His agenda altered by the Christmas bombing attempt, President Barack Obama pivoted back to the domestic economy on Friday, promoting new U.S. spending to create tens of thousands of clean-technology jobs.
Despite six months of positive economic growth, Treasury collections are continuing what is now a serious two-year downward slide.
In August, the Congressional Budget Office projected that collections during the fiscal year that will end on September 30, 2010 will be $2.264 trillion (PDF; page 2 at link). That's $159 billion, or about 7.5% higher, than fiscal 2009's final total of $2.105 trillion.
There's a problem. Unless there's a surprise when the final numbers come out next week, Uncle Sam's receipts for the quarter that just ended, i.e., the first quarter of the 2010 fiscal year, are already $60 billion behind the previous year. Somehow, this is not news.
Through November, as seen here, collections were already behind last year by about $40 billion ($268.9 bil vs. $309.6 bil). From all appearances, December was little better, as its estimated take of $218 billion trailed last year's $237.8 billion.
On Thursday, the Treasury Department issued a press release, called "Update on Status of Support for Housing Programs." Its fourth paragraph reads as follows:
At the time the Federal Housing Finance Agency (FHFA) placed Fannie Mae and Freddie Mac into conservatorship in September 2008, Treasury established Preferred Stock Purchase Agreements (PSPAs) to ensure that each firm maintained a positive net worth. Treasury is now amending the PSPAs to allow the cap on Treasury's funding commitment under these agreements to increase as necessary to accommodate any cumulative reduction in net worth over the next three years. At the conclusion of the three year period, the remaining commitment will then be fully available to be drawn per the terms of the agreements.
Translation: No matter how badly things further deteriorate at these former government sponsored enterprises, both of which since last year in essence have become government-controlled enterprises, Uncle Sam (i.e., current and future generations of taxpayers) will cover their losses.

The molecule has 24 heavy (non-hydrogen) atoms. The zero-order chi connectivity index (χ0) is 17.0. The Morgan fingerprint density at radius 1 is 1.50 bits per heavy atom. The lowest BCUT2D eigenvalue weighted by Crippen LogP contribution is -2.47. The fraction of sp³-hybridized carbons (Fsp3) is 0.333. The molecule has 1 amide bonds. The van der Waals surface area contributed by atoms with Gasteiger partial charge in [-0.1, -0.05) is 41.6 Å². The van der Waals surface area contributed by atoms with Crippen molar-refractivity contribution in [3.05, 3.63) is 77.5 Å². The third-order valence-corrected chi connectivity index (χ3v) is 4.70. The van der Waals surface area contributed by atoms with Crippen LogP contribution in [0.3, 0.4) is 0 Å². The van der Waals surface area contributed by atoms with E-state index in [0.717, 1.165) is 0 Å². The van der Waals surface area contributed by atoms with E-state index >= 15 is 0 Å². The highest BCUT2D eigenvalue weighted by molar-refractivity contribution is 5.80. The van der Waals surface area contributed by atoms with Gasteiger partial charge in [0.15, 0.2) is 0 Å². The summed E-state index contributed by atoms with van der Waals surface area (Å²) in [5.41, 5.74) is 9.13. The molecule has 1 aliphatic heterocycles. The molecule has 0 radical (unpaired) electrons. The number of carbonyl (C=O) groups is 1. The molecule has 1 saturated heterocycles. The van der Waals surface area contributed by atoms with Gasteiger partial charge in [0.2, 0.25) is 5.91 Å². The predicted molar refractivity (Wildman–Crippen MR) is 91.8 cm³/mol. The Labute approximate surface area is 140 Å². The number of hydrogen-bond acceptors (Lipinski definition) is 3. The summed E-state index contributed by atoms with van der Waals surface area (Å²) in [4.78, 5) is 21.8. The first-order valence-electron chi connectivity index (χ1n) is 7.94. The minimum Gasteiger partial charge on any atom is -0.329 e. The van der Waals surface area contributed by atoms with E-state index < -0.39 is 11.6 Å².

Here is how three different news outlets headlined this Treasury/Obama administration move:
The Associated Press should seriously consider renaming itself "Associated Dems" or "Associated Leftists."
This morning, the AP's Charles Babington uncritically relays the latest Democratic Party talking point about its statist health care plan that has been passed in two very different forms in the House and Senate. The supposed point is that anyone who voted to create Medicare Part D in 2003 and voted against ObamaCare is "obviously" a flaming hypocrite.
Along the way, Babington ignores a Congressional Budget Office report response issued just before Christmas asserting that characterizations of the Senate's bill as reducing future government deficits are wrong. Beyond that, the litany of other distortions and errors in Babington's report is perversely impressive in its no-fib-or-spin-left-behind comprehensiveness.
Here are the first several paragraphs of Babington's babble, followed by its final sentence:
GOP lawmakers change tune on costly health plans
Democrats are troubled by the inconsistency of Republican lawmakers who approved a major Medicare expansion six years ago that has added tens of billions of dollars to federal deficits, but oppose current health overhaul plans.
In keeping with the tradition of the holidays - the minds at MSNBC, the place for politics if you're of the lefty persuasion, decided rate the top 10 political stories of the decade.
And leading this gang of masters of the political journalism universe was "Hardball" host Chris Matthews, who on the broadcast of his Dec. 24 program, announced that conservative activism, mainly the tea party movement was the eighth biggest story of the decade - but labeled "angry white voters" (emphasis added).
"Welcome back to ‘Hardball' - our number eight political story of the decade, angry whites at town hall meetings across the country," Matthews said. "Lawmakers heard the wrath of angry voters."
On January 1, 2009, the final 4.2% stage of a four-year, 21% cut in individual income taxes took effect in Ohio. State tax withholding tables reflecting the lower rates went into effect. Ohio employees began seeing a bit more net pay in each paycheck.
This past week, the state legislature, faced with an $850 million shortfall and threats of immediate school funding cuts by Governor Ted Strickland, repealed that 4.2% cut for both 2009 and 2010. Ohioans who had taxes withheld throughout all of this year at lower levels will have to make up the difference when they file their 2009 returns next year. They will also see higher state income tax withholdings from each paycheck all of next year.
Thus, Ohioans will be paying more in income taxes for quite a while longer than they would have if things had been left alone.
But apparently we're not supposed to call this a "tax increase," and a clearly retroactive one at that. No-no-no. According to Strickland, Ohio Democrats, a few alleged Republicans, the Associated Press, and Ohio's compliant establishment media, this is a "tax cut delay." Journalists are going to extraordinary lengths to avoid writing or uttering the words "tax" and "increase" consecutively. Is there a new stylebook rule against doing that?
Here's a roundup of some the reality-avoiding language used: